Really real breast cancer awareness

Breast cancer awareness.

What does that mean? Who isn’t aware of breast cancer? It’s the most commonly diagnosed cancer in women in the world. I think we’re all pretty aware. Yet there’s plenty of education that needs to take place. What is your real awareness?

Are you aware that more than 12,000 women under the age of 40 will hear, “You have breast cancer” this year? And that number will increase by 3.1% every year.

Are you aware that at least five new genes have been discovered that, when mutated, can double a woman’s risk of getting breast cancer? And that number is sure to grow as more women come forward to find out why their families seem plagued by breast cancer.

Are you aware that men can – and DO – get breast cancer as well? One out of 1,000 men will get breast cancer, yet because so few people realize this is a possibility, it is usually found later and is more deadly than their female counterparts. Male breast cancer is also a huge red flag for genetic involvement.

Are you aware that early detection is NOT prevention? While early detection of breast cancer via mammograms or your own monthly exams is the best chance you have for successful treatment and cure, once you have breast cancer you aren’t preventing it. Exercise, lowering our BMI, pregnancy, breastfeeding … these things may help us lower our risk. Still, shit happens.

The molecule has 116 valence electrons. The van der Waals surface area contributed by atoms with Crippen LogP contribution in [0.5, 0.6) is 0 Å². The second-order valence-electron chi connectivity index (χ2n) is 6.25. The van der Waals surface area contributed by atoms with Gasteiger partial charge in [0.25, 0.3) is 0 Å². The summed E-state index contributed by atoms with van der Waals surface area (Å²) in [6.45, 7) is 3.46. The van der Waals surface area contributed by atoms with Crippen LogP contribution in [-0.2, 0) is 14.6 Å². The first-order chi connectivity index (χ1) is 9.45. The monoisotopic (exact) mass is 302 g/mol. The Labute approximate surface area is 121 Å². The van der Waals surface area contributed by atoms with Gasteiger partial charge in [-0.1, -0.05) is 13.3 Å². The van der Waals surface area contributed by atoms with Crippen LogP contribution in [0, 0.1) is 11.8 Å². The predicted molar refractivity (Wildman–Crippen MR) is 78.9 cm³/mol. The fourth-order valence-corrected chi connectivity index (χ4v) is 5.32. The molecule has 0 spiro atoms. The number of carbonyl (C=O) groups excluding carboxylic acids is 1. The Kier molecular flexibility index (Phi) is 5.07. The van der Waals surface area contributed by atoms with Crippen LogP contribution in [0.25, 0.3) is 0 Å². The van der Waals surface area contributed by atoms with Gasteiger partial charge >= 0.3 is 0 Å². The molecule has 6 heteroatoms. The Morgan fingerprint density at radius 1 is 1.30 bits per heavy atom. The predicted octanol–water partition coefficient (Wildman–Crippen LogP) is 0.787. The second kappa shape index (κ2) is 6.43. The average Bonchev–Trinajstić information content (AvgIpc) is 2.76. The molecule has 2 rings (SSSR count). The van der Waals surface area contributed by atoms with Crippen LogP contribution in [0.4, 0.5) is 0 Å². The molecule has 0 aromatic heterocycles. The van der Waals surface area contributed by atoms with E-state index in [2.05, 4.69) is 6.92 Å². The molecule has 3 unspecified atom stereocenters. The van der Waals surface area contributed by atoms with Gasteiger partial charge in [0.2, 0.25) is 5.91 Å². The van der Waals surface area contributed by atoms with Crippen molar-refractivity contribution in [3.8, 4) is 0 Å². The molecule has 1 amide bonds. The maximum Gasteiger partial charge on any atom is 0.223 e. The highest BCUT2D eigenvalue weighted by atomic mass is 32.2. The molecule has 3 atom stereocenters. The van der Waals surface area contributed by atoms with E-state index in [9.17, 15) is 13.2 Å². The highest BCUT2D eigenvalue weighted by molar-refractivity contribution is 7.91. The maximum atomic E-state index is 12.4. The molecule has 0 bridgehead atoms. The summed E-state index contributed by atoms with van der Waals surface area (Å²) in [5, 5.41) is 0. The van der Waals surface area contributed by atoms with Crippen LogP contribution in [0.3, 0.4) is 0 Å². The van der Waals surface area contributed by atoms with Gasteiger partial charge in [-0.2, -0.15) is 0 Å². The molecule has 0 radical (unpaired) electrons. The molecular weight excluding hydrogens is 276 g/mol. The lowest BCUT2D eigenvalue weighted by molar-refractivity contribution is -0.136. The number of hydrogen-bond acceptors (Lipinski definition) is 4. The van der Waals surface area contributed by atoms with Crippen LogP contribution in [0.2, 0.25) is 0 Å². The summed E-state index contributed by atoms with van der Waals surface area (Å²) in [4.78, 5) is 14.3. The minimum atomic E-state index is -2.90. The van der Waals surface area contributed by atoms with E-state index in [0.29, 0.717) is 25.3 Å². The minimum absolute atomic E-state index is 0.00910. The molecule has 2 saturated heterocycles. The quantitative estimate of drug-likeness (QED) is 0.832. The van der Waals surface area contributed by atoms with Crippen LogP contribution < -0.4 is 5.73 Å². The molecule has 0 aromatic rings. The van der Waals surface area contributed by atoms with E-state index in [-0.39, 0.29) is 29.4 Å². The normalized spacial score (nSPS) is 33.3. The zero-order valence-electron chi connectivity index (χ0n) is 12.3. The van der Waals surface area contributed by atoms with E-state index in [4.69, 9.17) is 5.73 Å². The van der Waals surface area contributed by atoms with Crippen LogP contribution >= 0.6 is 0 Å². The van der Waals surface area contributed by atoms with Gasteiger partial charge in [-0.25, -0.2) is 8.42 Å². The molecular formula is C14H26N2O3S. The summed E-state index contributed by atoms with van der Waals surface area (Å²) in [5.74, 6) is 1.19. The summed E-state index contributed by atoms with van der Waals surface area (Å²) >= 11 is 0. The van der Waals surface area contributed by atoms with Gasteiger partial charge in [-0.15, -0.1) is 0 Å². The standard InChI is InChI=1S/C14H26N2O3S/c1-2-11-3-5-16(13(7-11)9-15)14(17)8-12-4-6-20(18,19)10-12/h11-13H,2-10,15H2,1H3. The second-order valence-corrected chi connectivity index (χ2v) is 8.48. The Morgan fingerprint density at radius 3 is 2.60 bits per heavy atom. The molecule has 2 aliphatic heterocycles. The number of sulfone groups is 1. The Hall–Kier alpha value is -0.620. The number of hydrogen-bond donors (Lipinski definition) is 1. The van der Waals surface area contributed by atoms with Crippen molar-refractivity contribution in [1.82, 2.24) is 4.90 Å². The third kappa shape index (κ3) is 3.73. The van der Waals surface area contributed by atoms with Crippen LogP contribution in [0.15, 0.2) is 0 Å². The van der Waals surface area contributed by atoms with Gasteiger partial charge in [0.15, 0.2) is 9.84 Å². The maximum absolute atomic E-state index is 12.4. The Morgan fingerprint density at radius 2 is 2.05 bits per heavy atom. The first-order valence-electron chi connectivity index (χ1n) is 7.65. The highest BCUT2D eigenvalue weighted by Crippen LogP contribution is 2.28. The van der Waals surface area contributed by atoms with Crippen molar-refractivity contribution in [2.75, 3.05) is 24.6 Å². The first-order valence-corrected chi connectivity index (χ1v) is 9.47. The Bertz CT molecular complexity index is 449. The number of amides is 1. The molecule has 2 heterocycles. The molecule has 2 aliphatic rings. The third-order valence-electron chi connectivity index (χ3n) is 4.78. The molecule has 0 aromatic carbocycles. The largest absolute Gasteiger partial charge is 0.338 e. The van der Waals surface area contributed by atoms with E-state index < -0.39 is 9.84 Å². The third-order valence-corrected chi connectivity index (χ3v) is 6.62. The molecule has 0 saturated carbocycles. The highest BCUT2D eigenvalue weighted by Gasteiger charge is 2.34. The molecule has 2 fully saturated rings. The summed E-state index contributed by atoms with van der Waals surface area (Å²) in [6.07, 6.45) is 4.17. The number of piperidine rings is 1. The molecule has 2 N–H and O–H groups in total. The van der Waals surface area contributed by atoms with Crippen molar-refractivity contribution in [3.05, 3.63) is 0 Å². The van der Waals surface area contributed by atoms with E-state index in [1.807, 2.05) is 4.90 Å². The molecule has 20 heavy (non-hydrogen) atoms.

Are you aware that less than 5% of research funding for cancers go toward learning more about metastatic cancer, including breast cancer? And that 20-30% of breast cancer cases become metastatic? Breast cancer rarely kills women these days. But metastatic breast cancer does. Survival time once diagnosed with mets is just 3 years.

This October, be more than aware of breast cancer. Be aware of the reality of breast cancer underneath the pink ribbons and positive outlook. Think before you pink and if you choose to support an organization’s efforts, make sure they are transparent in where your money is going. They should tell you – up front – which nonprofit they are supporting, how much of the money is going to that specific charity (all proceeds? 10% of profit? $1 for every purchase?), and if there is a cap to their charitable donation.

And consider hosting your own educational events like a Brighten Up where you can educate yourself and your coworkers, friends and fellow leaders about the real risks we face in our family history and what we can possibly do to reduce our risks.